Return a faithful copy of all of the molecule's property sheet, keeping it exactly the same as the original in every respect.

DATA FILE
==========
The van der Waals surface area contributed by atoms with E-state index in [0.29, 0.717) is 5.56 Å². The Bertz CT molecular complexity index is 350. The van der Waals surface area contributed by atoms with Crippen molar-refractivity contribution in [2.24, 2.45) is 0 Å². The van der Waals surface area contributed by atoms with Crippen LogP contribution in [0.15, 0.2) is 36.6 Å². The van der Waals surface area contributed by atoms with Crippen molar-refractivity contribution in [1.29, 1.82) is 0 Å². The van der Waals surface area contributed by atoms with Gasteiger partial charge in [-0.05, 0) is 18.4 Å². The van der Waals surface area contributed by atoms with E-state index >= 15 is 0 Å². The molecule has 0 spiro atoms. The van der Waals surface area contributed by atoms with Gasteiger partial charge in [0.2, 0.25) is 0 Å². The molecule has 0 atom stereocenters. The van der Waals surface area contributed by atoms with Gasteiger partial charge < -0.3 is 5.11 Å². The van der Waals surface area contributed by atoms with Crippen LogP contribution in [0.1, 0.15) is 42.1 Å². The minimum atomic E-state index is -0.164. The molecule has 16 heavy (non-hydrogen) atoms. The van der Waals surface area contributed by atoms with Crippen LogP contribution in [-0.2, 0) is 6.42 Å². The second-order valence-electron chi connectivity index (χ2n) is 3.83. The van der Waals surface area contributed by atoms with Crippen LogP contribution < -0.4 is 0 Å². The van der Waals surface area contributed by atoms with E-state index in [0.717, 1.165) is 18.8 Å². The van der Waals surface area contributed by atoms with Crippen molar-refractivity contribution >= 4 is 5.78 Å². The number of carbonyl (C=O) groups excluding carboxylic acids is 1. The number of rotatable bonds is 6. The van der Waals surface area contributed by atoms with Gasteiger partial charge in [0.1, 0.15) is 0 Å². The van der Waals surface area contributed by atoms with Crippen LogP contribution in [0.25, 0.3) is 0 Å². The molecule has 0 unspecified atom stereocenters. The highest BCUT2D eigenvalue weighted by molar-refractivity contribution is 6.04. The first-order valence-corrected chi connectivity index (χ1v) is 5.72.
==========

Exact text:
The van der Waals surface area contributed by atoms with E-state index in [0.29, 0.717) is 5.56 Å². The Bertz CT molecular complexity index is 350. The van der Waals surface area contributed by atoms with Crippen molar-refractivity contribution in [2.24, 2.45) is 0 Å². The van der Waals surface area contributed by atoms with Crippen LogP contribution in [0.15, 0.2) is 36.6 Å². The van der Waals surface area contributed by atoms with Crippen molar-refractivity contribution in [1.29, 1.82) is 0 Å². The van der Waals surface area contributed by atoms with Gasteiger partial charge in [-0.05, 0) is 18.4 Å². The van der Waals surface area contributed by atoms with E-state index >= 15 is 0 Å². The molecule has 0 spiro atoms. The van der Waals surface area contributed by atoms with Gasteiger partial charge in [0.2, 0.25) is 0 Å². The molecule has 0 atom stereocenters. The van der Waals surface area contributed by atoms with Gasteiger partial charge < -0.3 is 5.11 Å². The van der Waals surface area contributed by atoms with Crippen LogP contribution in [0.1, 0.15) is 42.1 Å². The minimum atomic E-state index is -0.164. The molecule has 16 heavy (non-hydrogen) atoms. The van der Waals surface area contributed by atoms with Crippen LogP contribution in [-0.2, 0) is 6.42 Å². The second-order valence-electron chi connectivity index (χ2n) is 3.83. The van der Waals surface area contributed by atoms with Crippen LogP contribution < -0.4 is 0 Å². The van der Waals surface area contributed by atoms with E-state index in [0.717, 1.165) is 18.8 Å². The van der Waals surface area contributed by atoms with Crippen molar-refractivity contribution >= 4 is 5.78 Å². The number of carbonyl (C=O) groups excluding carboxylic acids is 1. The number of rotatable bonds is 6. The van der Waals surface area contributed by atoms with Gasteiger partial charge in [0.1, 0.15) is 0 Å². The van der Waals surface area contributed by atoms with Crippen LogP contribution in [0.25, 0.3) is 0 Å². The molecule has 0 unspecified atom stereocenters. The highest BCUT2D eigenvalue weighted by molar-refractivity contribution is 6.04. The first-order valence-corrected chi connectivity index (χ1v) is 5.72.